I Don’t Need A Hero, I Will Save Us All If It Comes To It Melissa Lee-Houghton
‘I don’t believe in altruism, but if it all goes tits up call me and I’ll go steal us a jeep. You grab the whiskey and leave the rest to me.’
My ideal line of work would be being flown around in a helicopter all over the country all week as a suicide negotiator. I could just talk people down, preventing all unpreventable deaths.
Or I could be a professional mourner, I mean it; who wouldn’t want me flogging myself at their funeral? I could make a huge display of flinging myself onto the lowering coffins of perfect strangers, and I’d
get off on being more exquisitely grief stricken than the genuinely grief stricken. You know I’m serious. Every week I hear, ‘I can never tell when you’re being serious’. Well, you at least know that
the release of bottled up laughter comes only after the long-haul of misery makes space for humour to offer its distaste. Hilarity is not a choice we make, and neither is the inner fantasy life we embellish.
As to what I want for. Is there a word for it or not? I don’t know, but it’s past bedtime, it’s past it – you get it all tied up in several lines, shades of prosody and deflected whim – I just keep shovelling. I just
keep crazying myself; licking your upper lip, your lower lip, your tongue, don’t move an inch, I’m not done, I’m still licking, and biting, and nibbling, and licking and
before I know it your whole face has disappeared. Erotomania is the delusional belief someone else loves you. What about the delusion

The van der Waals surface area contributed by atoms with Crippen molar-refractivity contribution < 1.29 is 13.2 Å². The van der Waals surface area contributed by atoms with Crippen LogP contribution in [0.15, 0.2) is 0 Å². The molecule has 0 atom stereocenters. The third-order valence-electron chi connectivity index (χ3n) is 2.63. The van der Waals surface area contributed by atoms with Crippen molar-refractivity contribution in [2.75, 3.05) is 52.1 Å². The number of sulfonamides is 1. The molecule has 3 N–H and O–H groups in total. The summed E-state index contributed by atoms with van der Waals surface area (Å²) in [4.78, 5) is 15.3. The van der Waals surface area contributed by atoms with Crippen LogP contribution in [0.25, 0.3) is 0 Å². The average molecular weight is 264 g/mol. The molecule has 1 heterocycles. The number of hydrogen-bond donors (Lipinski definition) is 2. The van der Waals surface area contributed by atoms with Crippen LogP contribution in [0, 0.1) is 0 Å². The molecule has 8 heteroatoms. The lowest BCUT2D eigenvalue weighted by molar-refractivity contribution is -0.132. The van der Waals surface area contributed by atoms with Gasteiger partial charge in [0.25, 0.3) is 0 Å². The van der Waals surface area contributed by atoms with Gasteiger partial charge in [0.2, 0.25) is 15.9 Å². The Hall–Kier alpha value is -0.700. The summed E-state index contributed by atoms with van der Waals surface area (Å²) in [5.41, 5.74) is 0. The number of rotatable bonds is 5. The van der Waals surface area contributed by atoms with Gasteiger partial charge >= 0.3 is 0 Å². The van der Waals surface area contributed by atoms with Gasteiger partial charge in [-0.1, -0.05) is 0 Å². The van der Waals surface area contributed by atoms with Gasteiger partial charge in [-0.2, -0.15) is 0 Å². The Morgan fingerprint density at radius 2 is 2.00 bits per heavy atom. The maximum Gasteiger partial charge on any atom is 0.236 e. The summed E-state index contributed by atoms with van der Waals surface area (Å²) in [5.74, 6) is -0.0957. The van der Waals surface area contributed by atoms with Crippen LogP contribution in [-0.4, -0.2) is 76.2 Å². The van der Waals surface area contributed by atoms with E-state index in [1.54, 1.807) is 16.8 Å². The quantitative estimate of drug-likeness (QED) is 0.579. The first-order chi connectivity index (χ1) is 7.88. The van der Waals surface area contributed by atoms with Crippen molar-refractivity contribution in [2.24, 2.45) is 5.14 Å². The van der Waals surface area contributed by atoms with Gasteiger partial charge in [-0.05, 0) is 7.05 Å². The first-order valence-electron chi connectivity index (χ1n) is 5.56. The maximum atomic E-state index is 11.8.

that you are in love if it is not a delusion it is not a delusion, is it all a delusion? – you get shot in the spine you know about it, and I’m sorry. I suffer enough so don’t tell me,
I put most people’s despair to shame. I bet it feels great when your stubble touches the tenderest flesh, like the thigh or the cheekbone, the neck, the sole of the foot, me, my clavicle. Just get it over with,
I’ll sit here and consume it but don’t expect you to applaud – though you always could. Everything shiny my body is so shiny, my desires are so shiny, so shiny! You can go ask the man
who just told me in Maggie’s he has a massive cock and I laughed and spat my drink; un-infatuated – Melissa’s desires are so shiny, you need more than a massive cock I’m afraid, go ask
her psychoanalyst, even she says she’s tired of hearing about ‘bad men’, she says they’re two-a-penny and oh it all gets so draining thinking about cocks and
I replied to the gin-addled wreck – ‘well no one falls in love with a cock do they?’ and he said, ‘love? That’s deep.’ He said he wanted my white fur-trimmed coat but then said
‘it won’t fit me I’m a size zero, love,’ and I ripped the thing open and said, ‘look at this body, no one talks to me like that.’ And his eyes shined and he sucked on his bottom lip and said ‘I can tell…’
‘…you’re really hot…’ but I jostled my bits back to the street. Cackling to myself within – and morphine; son I’ve got some serious beef with masculinity. I should’ve been a man, I’m the most
alpha male person in the whole of Stamford Hill. Back to soppy and deliberately wet – if it’s any consolation it’s almost impossible to orgasm over an image of your face. Too intense
I pore over. I’ve got stamina for all things you but I must lose whole hours to ideas too complex to really come cheap. I just start thinking too much about feelings. You can’t really have
a wank over feelings like recalling hunger, thirst, impulse, jacking up, well, I do get wet thinking about that one, I mean not many things are better than sex; but – it’s like you’re endless
Melissa Lee-Houghton (b. 1982, Manchester) published her third collection, Sunshine, in September 2016, following a book of essays An Insight Into Mental Health in Britain. She was selected as one of the Next Generation Poets by the Poetry Book Society in 2014.